A disturbed yet witty Russell Crowe stars as John Nashi alongside a fetching yet stoic Jennifer Connelly, who plays his wife Alicia Nash, in this hollywoodised biopic of the life and times of mathematician John Nash.ii A Beautiful Mind, for those of you for whom a 14-year-old movie is very old indeed, can think of it as the precursor to 2014’s The Imitation Game.iii There’s math, there’s love, there’s social stigma, there’s drama – it’s a whole package.
Spanning Nash’s life beginning with his entrance into Princeton in 1947, when the campus was but a few suit-clad young men casually smoking in class, playing football in quad, and solving centuries-old math conjectures with a grease pencil on the windows of the library, to 1994, when Nash was awarded the Nobel Prize for his development of the Nash Equilibrium, which had come to be widely used in the increasingly charlatanised and platonically quantified field of economics in the interim. Unlike so goddam many of the universally acclaimed products and “solutions” of the 20th century, to say nothing of the atomic-powered IoT vapourware, the Nash Equilibrium, also known as the Nash Solution, is actually useful – that is, it actually applies outside of the conscripted confines of Soviet-Harvard acadaemia.
You see, Nash’s Solution states that no player may change their strategy despite knowing the actions of their opponents. This can be said to apply to everything from labour bargaining to automobile traffic to, yes, even the existence of a single blockchain in the face of 2.0 pretenders and altcoins galore. It’s essentially a specific type of win-win scenario for potentially asymmetrically beneficial competitions.
This obviously doesn’t apply to every competitive situation, the world is simply too complex and too interdependent for stability to reign supreme in every single environment. After all, in the words of Charles, one of Nash’s schizo-phantoms in the film, “Nothing’s ever for sure, John. That’s the only sure thing I do know.”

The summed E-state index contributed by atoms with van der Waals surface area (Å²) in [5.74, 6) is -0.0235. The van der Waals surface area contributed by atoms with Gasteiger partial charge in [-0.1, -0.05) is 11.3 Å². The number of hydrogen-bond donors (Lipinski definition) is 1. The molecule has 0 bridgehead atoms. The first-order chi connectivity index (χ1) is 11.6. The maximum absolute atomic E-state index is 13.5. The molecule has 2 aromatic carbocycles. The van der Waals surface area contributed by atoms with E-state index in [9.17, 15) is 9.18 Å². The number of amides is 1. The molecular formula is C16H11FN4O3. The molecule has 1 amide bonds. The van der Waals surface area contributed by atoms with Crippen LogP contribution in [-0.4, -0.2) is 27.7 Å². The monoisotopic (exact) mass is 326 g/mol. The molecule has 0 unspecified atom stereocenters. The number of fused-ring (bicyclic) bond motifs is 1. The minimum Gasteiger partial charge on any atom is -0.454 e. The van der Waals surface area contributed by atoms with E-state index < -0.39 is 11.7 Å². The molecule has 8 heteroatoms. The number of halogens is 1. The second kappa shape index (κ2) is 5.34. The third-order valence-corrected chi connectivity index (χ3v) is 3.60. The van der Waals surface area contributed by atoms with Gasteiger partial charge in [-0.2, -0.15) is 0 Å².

The prize-winning game theories developed by John Nash were only part of those explored in the film, however, as Alicia Nash’s character presented herself as a case study in mate selection as game theory. Alicia, rather than throw her considerable talents in the direction of one of her classmates or at just another boy in her Princeton peergroup, thereby risking the most precious years of both her physical and mental flexibility on sailing ships of uncertain providence and destination, Alicia directs her energies towards the proven quantity of Nash, a distinguished professional and professor who needed no introduction and whose success was very much established.iv
That Alicia still found her fate tied to a paranoid schizophrenic who threatened her life and the life of their child on more than one occasion, was unable to support their family for several years, and was incapable of meeting even her modest sexual demands while on his medication demonstrates that even +EV moves can fail, and that Nash equilibria are nigh on impossible when mental illness is thrown in the mix and your opponent doesn’t even know their own strategy, much less yours and how you might find a mutually beneficial state.
Now how’s that for game poetic justice ?
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- John Nash actually just passed away recently : on May 23, 2015 in fact.↩
- 2001, directed by Ron Howard. Also starring Ed Harris and Christopher Plummer. The film won Best Picture at the Academy Awards.↩
- I half-watched The Imitation Game on the plane a few months back and I have to say that Keira Knightley really is tough to take seriously. She’s about on par with Rachel McAdams in my book for actresses who always come off as who they are IRL rather than their ostensible character. Knightley’s performance in A Dangerous Method being the only exception to this rule of those performances of hers that readily come to mind. ↩
- In another time, Alicia may have found herself using (and being used by) slapped together hackjob websites like Avid Life Media’s Established Men. Because sleeping with your university prof is bad but trusting online scammers isn’t, mkay.↩